Let’s assume that we really do need cars off the streets and look to government regulations to accomplish that end. If your neighborhood is anything like mine, it provides a great example of government regulation having very little impact on actual human behavior. The vast majority of neighbors are unable to park in their garages because they’re jam-packed with junk, pushing their vehicles onto the street.

In attempting to get cars off the streets with regulation, local government has simply ensured every home has on-site self-storage units, with cars parking on the street anyway. It’s time to let builders and property owners decide what is needed locally. Because the evidence suggests that when government removes its heavy hand, more housing is built while parking is still provided—a win-win for the community.

Regarding #10, the moratorium on surface parking downtown, check out our Council Bulletin from last August when County Commissioners decided to turn the land where the old Sheriff building was into new surface parking. To summarize, there are far better uses of that land (housing!) and there is already plenty of parking downtown.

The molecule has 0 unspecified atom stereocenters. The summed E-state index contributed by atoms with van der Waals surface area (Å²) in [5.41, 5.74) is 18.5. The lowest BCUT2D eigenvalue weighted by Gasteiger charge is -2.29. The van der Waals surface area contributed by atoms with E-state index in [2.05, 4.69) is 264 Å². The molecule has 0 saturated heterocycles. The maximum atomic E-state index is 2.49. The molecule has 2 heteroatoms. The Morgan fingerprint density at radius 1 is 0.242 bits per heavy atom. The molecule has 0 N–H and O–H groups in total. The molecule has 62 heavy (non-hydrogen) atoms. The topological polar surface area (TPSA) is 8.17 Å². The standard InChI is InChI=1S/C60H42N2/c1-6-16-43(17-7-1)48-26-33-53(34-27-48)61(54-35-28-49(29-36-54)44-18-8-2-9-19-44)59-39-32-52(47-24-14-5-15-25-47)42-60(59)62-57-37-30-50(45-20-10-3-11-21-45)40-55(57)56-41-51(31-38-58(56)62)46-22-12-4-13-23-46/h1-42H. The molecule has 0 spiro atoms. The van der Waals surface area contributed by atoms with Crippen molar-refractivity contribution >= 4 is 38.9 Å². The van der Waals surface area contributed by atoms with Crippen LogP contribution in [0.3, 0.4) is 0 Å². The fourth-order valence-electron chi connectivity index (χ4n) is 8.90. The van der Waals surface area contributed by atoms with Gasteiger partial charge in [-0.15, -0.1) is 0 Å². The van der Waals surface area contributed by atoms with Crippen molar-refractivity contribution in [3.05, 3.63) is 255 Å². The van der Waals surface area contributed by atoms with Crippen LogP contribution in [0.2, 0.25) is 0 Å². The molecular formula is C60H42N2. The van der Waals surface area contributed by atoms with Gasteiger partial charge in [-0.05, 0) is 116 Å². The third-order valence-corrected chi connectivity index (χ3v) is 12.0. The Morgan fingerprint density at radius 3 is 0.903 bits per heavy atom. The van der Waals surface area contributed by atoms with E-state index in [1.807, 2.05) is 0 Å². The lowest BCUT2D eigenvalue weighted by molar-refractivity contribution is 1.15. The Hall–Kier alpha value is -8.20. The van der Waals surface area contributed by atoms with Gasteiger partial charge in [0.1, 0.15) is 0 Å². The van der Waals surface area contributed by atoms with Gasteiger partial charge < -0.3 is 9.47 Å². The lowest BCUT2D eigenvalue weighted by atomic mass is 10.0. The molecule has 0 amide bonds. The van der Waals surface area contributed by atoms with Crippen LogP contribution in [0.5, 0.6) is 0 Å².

Housing (#2)

A majority of Billings residential zoning requires large lot widths and is restricted to only single-family homes. Large lots mean a developer or property owner needs to build larger housing to cover costs of land. And the restriction of single-family only means a developer or property owner can only build the most expensive housing type. So, our local laws say that a majority of residential land can only have the most expensive housing. This is a local government policy prescription for unaffordability

An article in the American Planning Association highlights exactly why local government shouldn’t enforce a single-family only restriction:

“[Single-family only zoning] is inequitable, inefficient, and environmentally unsustainable. It lets a small number of people amass disproportionate property wealth, excludes many others from high-opportunity neighborhoods, and forces others to pay more for housing than they should.”

One could argue that large lot single-family is the housing people prefer, so why not have government mandate it? Sure, single-family homes are likely the preferred housing type. But a preference doesn’t account for the tradeoffs that humans make everyday. Or over time, with changing demographic trends (fewer traditional/nuclear family households) and shifting cultural norms (marrying later and having fewer kids, requiring smaller housing). Government is a terrible predictor of these things and it should come as no surprise that we have serious housing problems when housing is dictated by 370 pages of zoning laws that enforce strict use and density restrictions. Eliminating single-family zoning restrictions and allowing the market and property owners to decide what to build will help to rectify our housing problem.